Right-wing German politician Frank Shaeffler suggested in March 2012 that Greece should sell some of its islands to redeem its debts. His views were published in Bild newspaper under the headline “Sell your Islands you bankrupt Greeks! And sell the Acropolis too!”

This installation attempts to bring into collision the European admiration of myths and culture of ancient Greece, and the negative treatment of Greece by bankers and politicians in the European Union, who portrayed the Greek people as lazy and profligate. From cradle of civilisation to the whipping boy of Europe, from poetic idyll to scene of demonstrations and teargas attacks by riot police, Greece still asserted its fascination over the rest of Europe.

Song for the Deaf and Blind,  2013

installation with sound and tablecloth embroidered in Braille, 6 mins 41 secs, detail

Song for the Deaf and Blind was first performed in early 2013 at the Huguenot Cemetery in Wandsworth Town, South London, where it was recorded for this installation. The piece was also performed live at Hostings 12 GHostdance 11, University of the Arts London. The song comprises verses of Ophelia’s mad song in Hamlet, with additional words written by me, and the inscription on the wall of the cemetery as the last verse. Singing the song remembers people subjected to injustice and violence by forces of the state, victims of religious persecution, the importance of historical memory, and those marginalised by mainstream historical narratives. I also wanted to explore the power of site-specific commemorative acts and the ways in which the past returns not as nostalgia, but to collide with, or invade, the present.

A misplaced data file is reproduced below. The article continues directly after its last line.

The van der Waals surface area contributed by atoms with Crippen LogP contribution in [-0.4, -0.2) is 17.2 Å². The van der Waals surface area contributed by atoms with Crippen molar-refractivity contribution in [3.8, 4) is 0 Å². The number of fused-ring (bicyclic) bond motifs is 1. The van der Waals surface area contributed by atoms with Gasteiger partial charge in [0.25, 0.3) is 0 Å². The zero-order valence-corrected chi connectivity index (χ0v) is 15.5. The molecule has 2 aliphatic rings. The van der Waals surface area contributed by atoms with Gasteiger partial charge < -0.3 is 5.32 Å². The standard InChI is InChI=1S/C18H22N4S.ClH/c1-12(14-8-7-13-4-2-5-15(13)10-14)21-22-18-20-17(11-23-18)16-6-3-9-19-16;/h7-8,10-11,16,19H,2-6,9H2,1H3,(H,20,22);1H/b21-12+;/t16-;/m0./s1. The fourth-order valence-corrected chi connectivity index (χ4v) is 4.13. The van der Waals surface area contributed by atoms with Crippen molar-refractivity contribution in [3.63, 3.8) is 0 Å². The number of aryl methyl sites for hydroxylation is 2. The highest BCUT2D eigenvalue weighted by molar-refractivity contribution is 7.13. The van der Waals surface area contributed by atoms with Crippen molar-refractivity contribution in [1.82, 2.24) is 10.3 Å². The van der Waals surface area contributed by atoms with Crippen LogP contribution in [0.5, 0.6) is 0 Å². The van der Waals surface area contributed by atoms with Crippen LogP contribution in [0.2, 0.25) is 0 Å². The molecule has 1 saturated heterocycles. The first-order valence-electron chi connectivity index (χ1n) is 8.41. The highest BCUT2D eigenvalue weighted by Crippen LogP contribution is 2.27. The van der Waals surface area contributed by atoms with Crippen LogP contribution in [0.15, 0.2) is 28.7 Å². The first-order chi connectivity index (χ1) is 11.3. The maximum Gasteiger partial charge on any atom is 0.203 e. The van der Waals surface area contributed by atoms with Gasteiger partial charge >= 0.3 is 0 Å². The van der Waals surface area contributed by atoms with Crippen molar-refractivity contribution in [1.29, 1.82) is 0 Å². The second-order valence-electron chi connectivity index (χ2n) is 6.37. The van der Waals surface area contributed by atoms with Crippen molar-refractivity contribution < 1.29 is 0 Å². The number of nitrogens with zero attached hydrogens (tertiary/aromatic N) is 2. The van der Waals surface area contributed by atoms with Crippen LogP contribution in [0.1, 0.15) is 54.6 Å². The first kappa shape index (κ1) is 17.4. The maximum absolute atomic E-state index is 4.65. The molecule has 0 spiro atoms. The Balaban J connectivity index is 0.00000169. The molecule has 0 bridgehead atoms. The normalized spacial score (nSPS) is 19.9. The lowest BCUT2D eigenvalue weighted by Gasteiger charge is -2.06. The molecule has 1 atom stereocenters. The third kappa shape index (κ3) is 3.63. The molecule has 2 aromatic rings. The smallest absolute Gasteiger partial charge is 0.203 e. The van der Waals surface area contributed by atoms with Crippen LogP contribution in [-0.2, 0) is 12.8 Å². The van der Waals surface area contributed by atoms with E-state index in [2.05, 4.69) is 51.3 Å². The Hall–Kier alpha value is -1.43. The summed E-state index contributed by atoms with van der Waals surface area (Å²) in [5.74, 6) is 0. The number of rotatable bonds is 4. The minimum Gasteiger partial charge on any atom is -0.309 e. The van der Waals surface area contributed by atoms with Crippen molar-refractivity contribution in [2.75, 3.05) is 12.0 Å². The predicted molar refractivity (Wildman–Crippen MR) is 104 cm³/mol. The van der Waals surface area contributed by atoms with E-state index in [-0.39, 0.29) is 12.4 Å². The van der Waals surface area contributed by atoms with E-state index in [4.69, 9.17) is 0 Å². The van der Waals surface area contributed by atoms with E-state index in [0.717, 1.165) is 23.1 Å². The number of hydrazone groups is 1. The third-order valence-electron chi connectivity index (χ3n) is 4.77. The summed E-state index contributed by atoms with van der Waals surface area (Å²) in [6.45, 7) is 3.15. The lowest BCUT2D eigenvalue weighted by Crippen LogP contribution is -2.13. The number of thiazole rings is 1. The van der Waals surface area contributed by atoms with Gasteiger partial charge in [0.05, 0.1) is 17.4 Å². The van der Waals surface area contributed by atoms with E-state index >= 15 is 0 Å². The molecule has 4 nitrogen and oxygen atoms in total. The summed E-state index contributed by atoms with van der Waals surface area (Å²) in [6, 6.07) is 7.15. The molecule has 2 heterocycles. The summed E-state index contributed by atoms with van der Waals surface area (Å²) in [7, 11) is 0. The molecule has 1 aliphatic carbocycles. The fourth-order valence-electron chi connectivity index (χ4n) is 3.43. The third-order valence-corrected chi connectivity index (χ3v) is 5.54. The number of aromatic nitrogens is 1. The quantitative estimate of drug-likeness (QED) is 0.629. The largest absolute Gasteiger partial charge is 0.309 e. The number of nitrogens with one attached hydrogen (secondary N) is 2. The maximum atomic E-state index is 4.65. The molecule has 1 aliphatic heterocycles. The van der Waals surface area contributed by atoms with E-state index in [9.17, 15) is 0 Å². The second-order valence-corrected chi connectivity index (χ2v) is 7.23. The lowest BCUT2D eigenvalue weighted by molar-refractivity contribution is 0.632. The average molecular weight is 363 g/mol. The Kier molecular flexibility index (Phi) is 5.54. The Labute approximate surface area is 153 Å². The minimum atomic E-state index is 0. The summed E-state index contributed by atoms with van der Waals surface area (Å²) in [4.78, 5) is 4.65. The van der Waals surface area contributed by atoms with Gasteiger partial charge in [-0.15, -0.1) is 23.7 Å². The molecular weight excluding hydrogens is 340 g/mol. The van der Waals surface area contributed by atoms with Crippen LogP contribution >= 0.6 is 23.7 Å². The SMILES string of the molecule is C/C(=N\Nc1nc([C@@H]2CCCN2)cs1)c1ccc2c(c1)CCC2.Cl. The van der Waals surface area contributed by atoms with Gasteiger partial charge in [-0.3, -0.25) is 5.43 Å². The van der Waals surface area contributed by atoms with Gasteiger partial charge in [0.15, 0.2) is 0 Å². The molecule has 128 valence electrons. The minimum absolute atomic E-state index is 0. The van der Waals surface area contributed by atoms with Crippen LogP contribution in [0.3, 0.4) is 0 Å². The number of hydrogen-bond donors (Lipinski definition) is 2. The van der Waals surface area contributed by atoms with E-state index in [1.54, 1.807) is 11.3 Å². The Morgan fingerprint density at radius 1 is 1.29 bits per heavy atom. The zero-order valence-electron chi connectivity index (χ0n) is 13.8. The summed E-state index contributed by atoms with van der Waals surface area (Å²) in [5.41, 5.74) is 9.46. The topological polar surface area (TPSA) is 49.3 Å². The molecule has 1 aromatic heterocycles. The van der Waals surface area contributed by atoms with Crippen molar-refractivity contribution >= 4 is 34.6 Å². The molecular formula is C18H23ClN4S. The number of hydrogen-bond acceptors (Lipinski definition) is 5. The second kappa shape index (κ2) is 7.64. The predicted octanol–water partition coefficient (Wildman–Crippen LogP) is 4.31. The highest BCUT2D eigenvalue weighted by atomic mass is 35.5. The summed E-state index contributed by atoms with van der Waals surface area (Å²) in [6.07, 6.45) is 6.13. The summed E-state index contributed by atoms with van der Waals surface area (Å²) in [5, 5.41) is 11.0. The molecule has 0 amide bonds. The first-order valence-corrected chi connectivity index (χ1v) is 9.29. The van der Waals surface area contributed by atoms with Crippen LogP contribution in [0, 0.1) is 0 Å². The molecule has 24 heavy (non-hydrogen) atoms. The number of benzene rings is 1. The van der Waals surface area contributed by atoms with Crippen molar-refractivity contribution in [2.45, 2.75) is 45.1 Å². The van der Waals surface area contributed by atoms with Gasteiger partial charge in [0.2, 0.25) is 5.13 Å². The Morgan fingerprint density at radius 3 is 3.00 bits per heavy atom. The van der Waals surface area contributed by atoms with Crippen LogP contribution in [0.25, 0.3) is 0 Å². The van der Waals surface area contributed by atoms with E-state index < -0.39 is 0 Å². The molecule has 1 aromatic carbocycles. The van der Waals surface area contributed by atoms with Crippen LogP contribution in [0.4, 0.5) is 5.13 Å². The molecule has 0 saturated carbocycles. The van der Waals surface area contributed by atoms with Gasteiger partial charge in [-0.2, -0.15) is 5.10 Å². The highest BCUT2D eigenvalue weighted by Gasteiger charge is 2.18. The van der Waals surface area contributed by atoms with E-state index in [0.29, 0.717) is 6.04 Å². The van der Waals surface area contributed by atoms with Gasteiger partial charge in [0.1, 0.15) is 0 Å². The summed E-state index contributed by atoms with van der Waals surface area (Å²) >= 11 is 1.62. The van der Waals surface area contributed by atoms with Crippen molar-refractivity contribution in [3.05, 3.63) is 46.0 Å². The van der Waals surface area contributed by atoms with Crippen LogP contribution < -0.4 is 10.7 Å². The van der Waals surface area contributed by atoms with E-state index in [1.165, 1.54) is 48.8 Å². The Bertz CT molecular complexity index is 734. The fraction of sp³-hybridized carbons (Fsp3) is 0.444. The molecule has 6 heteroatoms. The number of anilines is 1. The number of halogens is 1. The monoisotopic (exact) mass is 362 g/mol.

Milkmaid’s Song 2014

Installation with sound, Uppark House Old Dairy, National Trust

Commissioned by Unravelled Arts, this was the first sound work to be installed at this National Trust building.

As soon as I visited Uppark, I knew I wanted to make a work about the young dairymaid , Mary Anne Bullock whose singing voice attracted Sir Harry, who had yet to set eyes on her. The sound piece works both inside and outside the dairy, as the sound from a single speaker is audible to the passer-by, inticing him or her into the cool dairy where the sound resonates off the hard tiled surfaces. The piece is in dialogue with its external and internal surroundings…the cockerel crows and the birds sing in the recorded sound and in the real world outside the dairy. The sound of ancient dairy equipment in use after such a long time builds up to a hypnotic rhythm, and the present intrudes on the past when Shirley Hill of the National Trust informs us “That’s the butter made now!”